She wears every thought and emotion on her sleeve

中国日报网 2015-11-10 10:29



She wears every thought and emotion on her sleeve

Reader question:

“She wears every thought and emotion on her sleeve…” What does this mean?

My comments:

She must be wearing a shirt that has very long sleeves.

I’m kidding. Don’t take it literally. To say that she wears her thoughts and emotions on her sleeve is to say she shows her thoughts and emotions easily. In other words, she doesn’t try to hide them.

She’s perhaps a simple, naïve and innocent person, and she is very lovely that way too.

Or perhaps she’s just young.

Young in the sense that she’s inexperienced and hasn’t acquired any sophistications of the world.

A sophisticated politician, for instance, won’t show his, or her, emotions and true feelings. He is not supposed to cry whenever he wants to, for example. He probably won’t give you a straight answer any time you ask him a question, no matter how simple and straightforward that question may be.

Say, for instance, you ask him whom he supports in the upcoming election and he’ll hesitate before very reluctantly say he’s undecided.

Well, let’s wait and see then.

Anyways, to wear one’s feelings and emotions on our sleeve is quite the opposite of being Machiavellian in the political realm.


Well, look it up or let me explain it another day. Now, let’s focus on and be satisfied with wearing our feelings and emotions on the sleeve.

Wearing our feelings and emotions or anything else subtle on the sleeve is actually a variation from wearing our heart on the sleeve.

And it is the very William Shakespeare that coined the expression – in Othello (Act I, scene I):


It is as sure as you are Roderigo,

Were I the Moor, I would not be Iago.

In following him, I follow but myself;

Heaven is my judge, not I for love and duty,

But seeming so, for my peculiar end;

For when my outward action doth demonstrate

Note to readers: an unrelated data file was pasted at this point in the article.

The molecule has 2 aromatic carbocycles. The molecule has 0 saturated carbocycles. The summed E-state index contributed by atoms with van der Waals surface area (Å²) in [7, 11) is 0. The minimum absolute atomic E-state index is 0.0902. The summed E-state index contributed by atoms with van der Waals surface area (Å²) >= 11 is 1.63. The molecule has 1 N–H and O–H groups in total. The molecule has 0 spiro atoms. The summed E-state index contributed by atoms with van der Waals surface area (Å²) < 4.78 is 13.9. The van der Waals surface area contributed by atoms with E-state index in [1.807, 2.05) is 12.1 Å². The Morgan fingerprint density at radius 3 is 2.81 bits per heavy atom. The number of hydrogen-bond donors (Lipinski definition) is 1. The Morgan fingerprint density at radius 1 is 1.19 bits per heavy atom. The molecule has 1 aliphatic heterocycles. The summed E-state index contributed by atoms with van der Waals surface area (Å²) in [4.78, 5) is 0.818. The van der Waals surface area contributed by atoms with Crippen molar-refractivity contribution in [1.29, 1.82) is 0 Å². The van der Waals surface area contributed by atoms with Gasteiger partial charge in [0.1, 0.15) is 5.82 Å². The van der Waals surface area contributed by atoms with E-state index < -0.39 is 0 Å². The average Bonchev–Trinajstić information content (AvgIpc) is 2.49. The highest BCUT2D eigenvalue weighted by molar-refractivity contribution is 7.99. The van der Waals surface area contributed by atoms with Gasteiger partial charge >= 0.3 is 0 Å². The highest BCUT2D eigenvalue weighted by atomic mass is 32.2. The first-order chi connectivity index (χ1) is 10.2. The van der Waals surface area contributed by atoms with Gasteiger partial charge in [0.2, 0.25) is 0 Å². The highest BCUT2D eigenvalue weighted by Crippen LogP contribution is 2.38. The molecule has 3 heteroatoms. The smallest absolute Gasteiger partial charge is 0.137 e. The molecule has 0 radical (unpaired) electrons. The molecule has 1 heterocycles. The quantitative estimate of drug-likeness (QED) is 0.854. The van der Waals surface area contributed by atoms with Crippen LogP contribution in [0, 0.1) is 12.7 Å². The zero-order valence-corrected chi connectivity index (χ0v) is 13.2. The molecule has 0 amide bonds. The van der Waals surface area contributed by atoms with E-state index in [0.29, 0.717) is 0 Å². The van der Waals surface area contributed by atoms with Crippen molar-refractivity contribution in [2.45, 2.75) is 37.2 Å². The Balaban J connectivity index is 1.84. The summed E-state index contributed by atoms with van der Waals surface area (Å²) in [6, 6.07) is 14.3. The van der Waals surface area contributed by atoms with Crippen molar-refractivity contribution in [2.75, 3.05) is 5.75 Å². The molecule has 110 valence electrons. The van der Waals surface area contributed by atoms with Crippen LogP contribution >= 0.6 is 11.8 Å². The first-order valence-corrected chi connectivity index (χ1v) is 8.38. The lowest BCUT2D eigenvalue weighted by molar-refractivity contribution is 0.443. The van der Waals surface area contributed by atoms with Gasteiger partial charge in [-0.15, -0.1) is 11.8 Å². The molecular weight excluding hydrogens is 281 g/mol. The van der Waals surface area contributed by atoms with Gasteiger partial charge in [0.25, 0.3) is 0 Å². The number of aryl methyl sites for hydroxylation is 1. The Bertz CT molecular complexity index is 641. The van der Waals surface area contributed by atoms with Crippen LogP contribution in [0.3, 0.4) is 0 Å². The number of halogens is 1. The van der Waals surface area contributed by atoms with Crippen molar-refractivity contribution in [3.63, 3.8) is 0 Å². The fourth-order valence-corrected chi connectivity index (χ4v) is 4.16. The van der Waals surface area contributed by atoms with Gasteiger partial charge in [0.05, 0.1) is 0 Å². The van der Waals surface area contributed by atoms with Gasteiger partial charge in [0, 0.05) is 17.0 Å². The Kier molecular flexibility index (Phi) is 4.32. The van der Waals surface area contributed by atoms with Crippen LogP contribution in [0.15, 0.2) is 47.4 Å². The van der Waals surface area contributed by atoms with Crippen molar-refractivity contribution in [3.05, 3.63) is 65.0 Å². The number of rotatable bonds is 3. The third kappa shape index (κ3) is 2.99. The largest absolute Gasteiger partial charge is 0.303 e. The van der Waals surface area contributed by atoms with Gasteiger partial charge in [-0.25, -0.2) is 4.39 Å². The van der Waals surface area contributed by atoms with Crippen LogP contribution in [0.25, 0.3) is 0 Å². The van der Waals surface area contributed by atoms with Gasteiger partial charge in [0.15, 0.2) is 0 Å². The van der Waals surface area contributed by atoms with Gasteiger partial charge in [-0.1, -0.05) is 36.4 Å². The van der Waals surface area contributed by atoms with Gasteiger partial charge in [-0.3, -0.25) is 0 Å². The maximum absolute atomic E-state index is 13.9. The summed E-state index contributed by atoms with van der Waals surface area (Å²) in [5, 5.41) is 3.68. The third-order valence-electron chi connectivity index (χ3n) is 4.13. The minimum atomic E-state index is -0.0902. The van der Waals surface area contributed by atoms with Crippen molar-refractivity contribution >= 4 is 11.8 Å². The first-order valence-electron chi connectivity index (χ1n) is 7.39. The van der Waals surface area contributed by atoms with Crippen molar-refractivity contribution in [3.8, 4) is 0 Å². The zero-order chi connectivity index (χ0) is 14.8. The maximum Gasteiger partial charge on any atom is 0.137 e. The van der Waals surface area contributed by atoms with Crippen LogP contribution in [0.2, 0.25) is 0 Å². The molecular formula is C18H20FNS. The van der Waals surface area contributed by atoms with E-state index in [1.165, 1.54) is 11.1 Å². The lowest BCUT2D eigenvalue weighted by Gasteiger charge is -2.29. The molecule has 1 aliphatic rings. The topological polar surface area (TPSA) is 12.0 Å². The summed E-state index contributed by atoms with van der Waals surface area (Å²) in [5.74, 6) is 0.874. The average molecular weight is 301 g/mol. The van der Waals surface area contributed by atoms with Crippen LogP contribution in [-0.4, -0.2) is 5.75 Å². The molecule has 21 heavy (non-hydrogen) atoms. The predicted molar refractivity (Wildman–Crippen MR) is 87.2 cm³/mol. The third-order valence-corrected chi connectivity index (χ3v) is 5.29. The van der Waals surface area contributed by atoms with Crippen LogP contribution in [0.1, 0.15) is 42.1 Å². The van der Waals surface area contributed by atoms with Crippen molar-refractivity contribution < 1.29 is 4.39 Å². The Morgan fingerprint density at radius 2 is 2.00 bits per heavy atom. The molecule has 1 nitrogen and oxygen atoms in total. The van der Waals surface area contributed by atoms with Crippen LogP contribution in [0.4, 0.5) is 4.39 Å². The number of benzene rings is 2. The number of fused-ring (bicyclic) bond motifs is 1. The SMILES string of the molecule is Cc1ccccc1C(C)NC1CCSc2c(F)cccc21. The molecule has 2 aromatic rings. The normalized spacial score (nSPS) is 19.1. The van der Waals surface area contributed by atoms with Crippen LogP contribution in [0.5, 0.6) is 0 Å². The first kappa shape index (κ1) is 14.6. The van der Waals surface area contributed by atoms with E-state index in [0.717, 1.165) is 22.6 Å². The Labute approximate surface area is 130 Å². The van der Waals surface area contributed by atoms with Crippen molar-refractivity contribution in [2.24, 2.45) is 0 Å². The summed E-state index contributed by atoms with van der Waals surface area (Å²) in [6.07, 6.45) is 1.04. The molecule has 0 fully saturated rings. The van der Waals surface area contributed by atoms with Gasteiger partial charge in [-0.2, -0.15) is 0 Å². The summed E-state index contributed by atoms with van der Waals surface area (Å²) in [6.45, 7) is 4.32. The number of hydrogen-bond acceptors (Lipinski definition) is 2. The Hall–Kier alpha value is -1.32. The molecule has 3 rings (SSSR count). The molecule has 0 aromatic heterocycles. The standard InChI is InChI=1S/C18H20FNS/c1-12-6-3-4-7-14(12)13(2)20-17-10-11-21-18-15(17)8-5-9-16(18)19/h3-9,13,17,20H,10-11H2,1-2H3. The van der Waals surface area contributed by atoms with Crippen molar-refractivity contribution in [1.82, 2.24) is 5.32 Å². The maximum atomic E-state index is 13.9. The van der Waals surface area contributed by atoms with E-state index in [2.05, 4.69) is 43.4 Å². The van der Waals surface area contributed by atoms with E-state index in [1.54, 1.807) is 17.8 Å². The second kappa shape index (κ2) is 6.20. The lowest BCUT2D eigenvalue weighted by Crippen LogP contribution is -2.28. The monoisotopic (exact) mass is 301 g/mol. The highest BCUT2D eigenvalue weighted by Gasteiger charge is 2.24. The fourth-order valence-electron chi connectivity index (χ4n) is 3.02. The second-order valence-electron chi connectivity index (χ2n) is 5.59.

The native act and figure of my heart

In complement extern, ’tis not long after

But I will wear my heart upon my sleeve

For daws to peck at. I am not what I am.

All clear?

Great. Here are media examples of people who don’t keep their thoughts and feelings to themselves and, for better or worse, will wear them on their sleeve (sleeve, always singular, as if their thoughts and feelings are a badge or an arm band):

1. Serena Williams admits that having love in her life has been a key to her rousing success over an exhilarating 13 months in which she has won Olympic gold, two U.S. Open titles and a French Open.

Following a fitful night’s sleep after winning her fifth U.S. Open crown on Sunday in a three-set thriller over world number two Victoria Azarenka, Williams surprised a small group of reporters when asked about the power of love.

“Love? I think it's important to have it in your life, I guess. I’m not an expert on that subject,” said Williams, whose stellar run coincides with her partnership with French coach Patrick Mouratoglou, who has also been linked romantically with the American world number one.

“Everyone says you get one. Some people say you get two. I’m definitely in love with tennis right now,” Williams, a towering figure in crystal spike heels adorned in gold rhinestones and wearing a black blazer over a mini-dress, added coyly with a smile.

Williams, who will turn 32 later this month, became the oldest women's winner of the U.S. Open since tennis turned professional in 1968 when she claimed her fifth U.S. Open title.

She said being “fierce” on the court was critical, but just as important was tempering that fiery emotion with composure.

“I’m better at being calm, more relaxed,” said Williams, who still wears emotion on her sleeve in the glare of big matches, screaming at herself, gesturing and muttering in an interior dialogue to find the right mix of calm and fire.

- Serena lucky in love on the tennis court, Reuters, September 13, 2013.

2. Emotion can be a funny thing in sports. There is little else that can place a player more at the forefront of his sport than wearing his or her emotion on the sleeve.